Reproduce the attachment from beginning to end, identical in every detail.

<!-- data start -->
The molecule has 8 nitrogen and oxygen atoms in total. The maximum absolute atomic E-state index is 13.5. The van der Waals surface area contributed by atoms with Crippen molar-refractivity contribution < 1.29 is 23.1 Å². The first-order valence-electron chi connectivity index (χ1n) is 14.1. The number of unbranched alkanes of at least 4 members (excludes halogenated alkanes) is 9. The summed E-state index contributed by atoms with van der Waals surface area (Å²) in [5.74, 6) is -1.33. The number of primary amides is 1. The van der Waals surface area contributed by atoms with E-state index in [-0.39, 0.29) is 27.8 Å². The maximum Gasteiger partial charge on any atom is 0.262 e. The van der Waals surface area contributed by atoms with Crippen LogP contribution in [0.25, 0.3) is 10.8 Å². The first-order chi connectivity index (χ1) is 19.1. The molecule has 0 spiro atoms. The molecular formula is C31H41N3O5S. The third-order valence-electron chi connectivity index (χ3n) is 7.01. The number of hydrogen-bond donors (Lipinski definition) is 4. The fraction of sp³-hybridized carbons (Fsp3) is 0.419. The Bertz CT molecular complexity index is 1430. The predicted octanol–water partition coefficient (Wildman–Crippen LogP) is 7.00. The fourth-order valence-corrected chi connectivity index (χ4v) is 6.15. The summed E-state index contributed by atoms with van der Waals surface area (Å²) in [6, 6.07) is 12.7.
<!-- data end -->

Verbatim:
The molecule has 8 nitrogen and oxygen atoms in total. The maximum absolute atomic E-state index is 13.5. The van der Waals surface area contributed by atoms with Crippen molar-refractivity contribution < 1.29 is 23.1 Å². The first-order valence-electron chi connectivity index (χ1n) is 14.1. The number of unbranched alkanes of at least 4 members (excludes halogenated alkanes) is 9. The summed E-state index contributed by atoms with van der Waals surface area (Å²) in [5.74, 6) is -1.33. The number of primary amides is 1. The van der Waals surface area contributed by atoms with E-state index in [-0.39, 0.29) is 27.8 Å². The maximum Gasteiger partial charge on any atom is 0.262 e. The van der Waals surface area contributed by atoms with Crippen LogP contribution in [0.25, 0.3) is 10.8 Å². The first-order chi connectivity index (χ1) is 19.1. The molecule has 0 spiro atoms. The molecular formula is C31H41N3O5S. The third-order valence-electron chi connectivity index (χ3n) is 7.01. The number of hydrogen-bond donors (Lipinski definition) is 4. The fraction of sp³-hybridized carbons (Fsp3) is 0.419. The Bertz CT molecular complexity index is 1430. The predicted octanol–water partition coefficient (Wildman–Crippen LogP) is 7.00. The fourth-order valence-corrected chi connectivity index (χ4v) is 6.15. The summed E-state index contributed by atoms with van der Waals surface area (Å²) in [6, 6.07) is 12.7.